This happened to me 20 years ago at a condo. Good referral, customer called saying this real estate agent I do work for referred me. She tells me there's warm water showing up at the corner of the kitchen, opposite side of the wall is where the water heater is in a closet.

                      Open the closet, water heater sitting there with warm water all over the floor. I tell her that it appears the water heater is leaking, need to replace it. Bada-bing.

                      I install the water heater, collect, leave. 4 days later, water reappears. It's warm.

                      Come back, look, it's not the water heater; it's the dishwasher that is 6.5' away, left side of kitchen sink base. there was 3' base cabinets to the right of the 4' kitchen base.

                      When she ran the dishwasher which was randomly, the metal sump of the aging dishwasher was leaking on the pump cycle, the floor was falling towards the water heater at the corner of that kitchen, opposite side was the water heater.

                      I charged for both. Why? She told me the water heater is leaking, I confirmed there was warm water under that heater, told her to pay for it and I'll install it.

                      4 days later....realizing that the new heater possibly couldn't be leaking, the dishwasher was to blame, and I charged her to replace that as well.

                      Now, she was upset about replacing that heater, but I said "Didn't you call me up wanting your water heater replaced?"

                      "Well, yeah but.."

                      How would it "not" be reasonable to assume warm water underneath that heater wasn't from the heater itself, given the situation? I was called to replace it, why should I be blamed when she's already planning on the replacement.

                      Of course, never worked for her again. I charged a more than fair price for both replacements, I was under $40/hour waaaaay back then. Early 90's I believe.

                      For this one unfortunate situation above, I've had countless ones where people were expecting to pay to have a lot more work done, and I discover it is something simple, cheaper.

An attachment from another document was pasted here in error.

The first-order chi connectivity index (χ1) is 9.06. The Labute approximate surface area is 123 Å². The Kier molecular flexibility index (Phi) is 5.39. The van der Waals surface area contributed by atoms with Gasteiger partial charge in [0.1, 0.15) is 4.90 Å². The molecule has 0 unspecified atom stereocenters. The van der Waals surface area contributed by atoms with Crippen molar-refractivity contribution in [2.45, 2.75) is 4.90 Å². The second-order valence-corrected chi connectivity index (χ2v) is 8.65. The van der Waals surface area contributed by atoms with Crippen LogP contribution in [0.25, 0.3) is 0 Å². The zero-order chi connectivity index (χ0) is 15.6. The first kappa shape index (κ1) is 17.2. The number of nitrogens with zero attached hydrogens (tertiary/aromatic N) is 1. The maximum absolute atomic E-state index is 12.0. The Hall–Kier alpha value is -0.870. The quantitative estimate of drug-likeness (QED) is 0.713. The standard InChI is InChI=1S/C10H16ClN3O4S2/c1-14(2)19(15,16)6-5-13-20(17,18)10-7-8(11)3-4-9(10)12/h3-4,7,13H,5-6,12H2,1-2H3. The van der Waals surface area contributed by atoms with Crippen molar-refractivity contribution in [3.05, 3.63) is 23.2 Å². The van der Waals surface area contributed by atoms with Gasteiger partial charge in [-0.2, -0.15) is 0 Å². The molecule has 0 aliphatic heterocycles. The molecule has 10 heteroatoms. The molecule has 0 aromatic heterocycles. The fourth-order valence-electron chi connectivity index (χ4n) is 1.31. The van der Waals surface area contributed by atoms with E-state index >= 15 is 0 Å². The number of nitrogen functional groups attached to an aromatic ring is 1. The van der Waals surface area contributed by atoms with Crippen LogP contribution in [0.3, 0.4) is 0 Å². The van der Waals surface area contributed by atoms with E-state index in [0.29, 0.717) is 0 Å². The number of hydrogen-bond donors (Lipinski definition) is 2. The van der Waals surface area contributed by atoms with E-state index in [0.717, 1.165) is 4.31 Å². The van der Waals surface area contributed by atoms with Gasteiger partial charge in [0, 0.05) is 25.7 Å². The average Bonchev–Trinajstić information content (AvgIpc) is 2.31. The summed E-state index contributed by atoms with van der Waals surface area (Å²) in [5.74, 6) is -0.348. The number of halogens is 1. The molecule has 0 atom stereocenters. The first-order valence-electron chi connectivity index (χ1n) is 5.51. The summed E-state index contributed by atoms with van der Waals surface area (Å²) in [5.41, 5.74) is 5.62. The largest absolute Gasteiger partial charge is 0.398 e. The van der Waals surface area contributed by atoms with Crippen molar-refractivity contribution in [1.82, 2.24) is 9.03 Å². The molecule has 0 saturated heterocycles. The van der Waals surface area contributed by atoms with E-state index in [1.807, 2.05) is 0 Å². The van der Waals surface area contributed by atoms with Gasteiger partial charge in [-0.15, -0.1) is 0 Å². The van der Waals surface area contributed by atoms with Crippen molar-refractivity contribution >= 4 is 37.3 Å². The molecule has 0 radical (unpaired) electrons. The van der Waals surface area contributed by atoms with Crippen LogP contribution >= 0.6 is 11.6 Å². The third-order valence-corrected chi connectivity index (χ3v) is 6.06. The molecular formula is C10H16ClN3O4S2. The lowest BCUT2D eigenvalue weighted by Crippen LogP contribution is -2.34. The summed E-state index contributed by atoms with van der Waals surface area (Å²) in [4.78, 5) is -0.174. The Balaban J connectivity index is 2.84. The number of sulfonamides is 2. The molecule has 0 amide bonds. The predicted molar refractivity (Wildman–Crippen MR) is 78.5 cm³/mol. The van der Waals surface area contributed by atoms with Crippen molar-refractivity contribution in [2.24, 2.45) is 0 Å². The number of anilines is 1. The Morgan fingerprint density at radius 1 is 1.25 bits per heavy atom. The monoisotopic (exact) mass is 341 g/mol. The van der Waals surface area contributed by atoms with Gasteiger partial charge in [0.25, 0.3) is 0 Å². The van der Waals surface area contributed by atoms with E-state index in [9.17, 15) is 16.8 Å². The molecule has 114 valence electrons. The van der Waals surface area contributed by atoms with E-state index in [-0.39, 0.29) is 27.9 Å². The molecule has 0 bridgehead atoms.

The difference between my job and the one on this thread? T&P was slowly running water out to grade on this heater as well. The statement "couldn't find the leak" would be in the same parameter as mine because I was called out to replace it, not find the leak. Just stop the leak.

                      Should I take blame for the customer's intentions?

                      Understand that in front of the dishwasher, in front of kitchen sink base, all but except that corner of the kitchen, warm water.

                      Ain't no F'in way I'm going to take dishwashers apart every time there's a leak in a kitchen, especially when there was an old water heater slowly dripping water out a 50' run to outside for a long period of time.
                      Last edited by DUNBAR PLUMBING; 01-23-2009, 08:23 PM.
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                      • #12
                        Re: opps!!

                        I would probably fix the humidifier at no cost to the homeowner if this happened to me. I would charge for parts though. as far as the water heater is concerned if the old heater was on its last leg it would have needed replaced eventually and the way the prices of heaters have gone up lately you probably saved the home owner money . I have run into situations where the owners have called me up to replace the water heater and have discovered the water to be coming from somewhere else ( usually from the furnace condensate ) I guess the best thing I can say is try to look over every thing that could be causing the problem before replaceing the tank. If it turns out to be someting else fix that and bring the heater back to the supply house, the customer is happy and when thier water heater eventually leaks you will be the one replacing it along with everyone else that they tell about the great service you gave them.